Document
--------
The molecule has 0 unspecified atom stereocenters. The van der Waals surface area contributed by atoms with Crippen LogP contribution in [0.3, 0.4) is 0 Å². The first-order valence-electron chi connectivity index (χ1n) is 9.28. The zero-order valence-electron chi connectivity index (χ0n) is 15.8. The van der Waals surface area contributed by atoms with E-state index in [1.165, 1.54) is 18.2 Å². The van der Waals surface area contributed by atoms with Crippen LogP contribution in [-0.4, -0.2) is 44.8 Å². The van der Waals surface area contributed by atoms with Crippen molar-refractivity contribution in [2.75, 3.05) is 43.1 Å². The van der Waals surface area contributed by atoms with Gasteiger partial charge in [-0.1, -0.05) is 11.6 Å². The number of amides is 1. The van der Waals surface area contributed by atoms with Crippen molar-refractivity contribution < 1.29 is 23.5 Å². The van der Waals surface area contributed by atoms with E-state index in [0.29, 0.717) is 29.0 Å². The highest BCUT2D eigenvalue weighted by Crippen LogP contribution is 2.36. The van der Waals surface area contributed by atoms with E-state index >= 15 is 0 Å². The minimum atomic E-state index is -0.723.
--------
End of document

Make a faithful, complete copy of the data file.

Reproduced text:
The molecule has 0 unspecified atom stereocenters. The van der Waals surface area contributed by atoms with Crippen LogP contribution in [0.3, 0.4) is 0 Å². The first-order valence-electron chi connectivity index (χ1n) is 9.28. The zero-order valence-electron chi connectivity index (χ0n) is 15.8. The van der Waals surface area contributed by atoms with E-state index in [1.165, 1.54) is 18.2 Å². The van der Waals surface area contributed by atoms with Crippen LogP contribution in [-0.4, -0.2) is 44.8 Å². The van der Waals surface area contributed by atoms with Crippen molar-refractivity contribution in [2.75, 3.05) is 43.1 Å². The van der Waals surface area contributed by atoms with Gasteiger partial charge in [-0.1, -0.05) is 11.6 Å². The number of amides is 1. The van der Waals surface area contributed by atoms with Crippen molar-refractivity contribution < 1.29 is 23.5 Å². The van der Waals surface area contributed by atoms with E-state index in [0.29, 0.717) is 29.0 Å². The highest BCUT2D eigenvalue weighted by Crippen LogP contribution is 2.36. The van der Waals surface area contributed by atoms with E-state index >= 15 is 0 Å². The minimum atomic E-state index is -0.723.